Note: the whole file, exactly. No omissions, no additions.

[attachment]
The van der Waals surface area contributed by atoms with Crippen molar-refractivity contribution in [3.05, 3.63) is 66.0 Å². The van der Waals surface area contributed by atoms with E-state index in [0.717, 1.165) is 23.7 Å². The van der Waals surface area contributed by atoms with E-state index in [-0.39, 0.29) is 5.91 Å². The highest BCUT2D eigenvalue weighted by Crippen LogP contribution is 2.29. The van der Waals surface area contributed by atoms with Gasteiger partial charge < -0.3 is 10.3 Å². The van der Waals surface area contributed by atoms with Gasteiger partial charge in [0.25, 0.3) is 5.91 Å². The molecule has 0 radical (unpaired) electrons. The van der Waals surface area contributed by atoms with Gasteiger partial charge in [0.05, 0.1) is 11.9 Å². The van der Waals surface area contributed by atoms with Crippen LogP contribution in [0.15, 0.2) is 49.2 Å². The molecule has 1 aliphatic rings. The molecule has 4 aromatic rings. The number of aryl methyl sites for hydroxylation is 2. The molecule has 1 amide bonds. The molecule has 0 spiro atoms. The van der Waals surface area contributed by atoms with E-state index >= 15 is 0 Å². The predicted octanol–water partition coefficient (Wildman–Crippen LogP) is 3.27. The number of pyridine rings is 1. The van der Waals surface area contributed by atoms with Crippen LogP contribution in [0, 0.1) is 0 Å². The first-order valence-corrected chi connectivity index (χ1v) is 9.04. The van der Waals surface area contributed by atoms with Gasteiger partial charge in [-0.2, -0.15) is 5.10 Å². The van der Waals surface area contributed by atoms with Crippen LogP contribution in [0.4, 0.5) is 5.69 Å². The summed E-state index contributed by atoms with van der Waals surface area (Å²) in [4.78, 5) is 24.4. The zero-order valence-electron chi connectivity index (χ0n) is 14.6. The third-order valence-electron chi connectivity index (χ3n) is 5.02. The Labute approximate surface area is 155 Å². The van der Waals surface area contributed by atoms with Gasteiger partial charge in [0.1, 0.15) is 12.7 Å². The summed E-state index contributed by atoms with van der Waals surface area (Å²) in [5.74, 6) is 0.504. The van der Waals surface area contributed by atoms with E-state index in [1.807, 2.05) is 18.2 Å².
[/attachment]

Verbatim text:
The van der Waals surface area contributed by atoms with Crippen molar-refractivity contribution in [3.05, 3.63) is 66.0 Å². The van der Waals surface area contributed by atoms with E-state index in [0.717, 1.165) is 23.7 Å². The van der Waals surface area contributed by atoms with E-state index in [-0.39, 0.29) is 5.91 Å². The highest BCUT2D eigenvalue weighted by Crippen LogP contribution is 2.29. The van der Waals surface area contributed by atoms with Gasteiger partial charge < -0.3 is 10.3 Å². The van der Waals surface area contributed by atoms with Gasteiger partial charge in [0.25, 0.3) is 5.91 Å². The molecule has 0 radical (unpaired) electrons. The van der Waals surface area contributed by atoms with Gasteiger partial charge in [0.05, 0.1) is 11.9 Å². The van der Waals surface area contributed by atoms with Crippen LogP contribution in [0.15, 0.2) is 49.2 Å². The molecule has 1 aliphatic rings. The molecule has 4 aromatic rings. The number of aryl methyl sites for hydroxylation is 2. The molecule has 1 amide bonds. The molecule has 0 spiro atoms. The van der Waals surface area contributed by atoms with E-state index >= 15 is 0 Å². The predicted octanol–water partition coefficient (Wildman–Crippen LogP) is 3.27. The number of pyridine rings is 1. The van der Waals surface area contributed by atoms with Crippen LogP contribution in [0, 0.1) is 0 Å². The first-order valence-corrected chi connectivity index (χ1v) is 9.04. The van der Waals surface area contributed by atoms with Gasteiger partial charge in [-0.2, -0.15) is 5.10 Å². The van der Waals surface area contributed by atoms with Crippen LogP contribution in [0.4, 0.5) is 5.69 Å². The summed E-state index contributed by atoms with van der Waals surface area (Å²) in [4.78, 5) is 24.4. The zero-order valence-electron chi connectivity index (χ0n) is 14.6. The third-order valence-electron chi connectivity index (χ3n) is 5.02. The Labute approximate surface area is 155 Å². The van der Waals surface area contributed by atoms with Gasteiger partial charge in [0.1, 0.15) is 12.7 Å². The summed E-state index contributed by atoms with van der Waals surface area (Å²) in [5.74, 6) is 0.504. The van der Waals surface area contributed by atoms with E-state index in [1.807, 2.05) is 18.2 Å².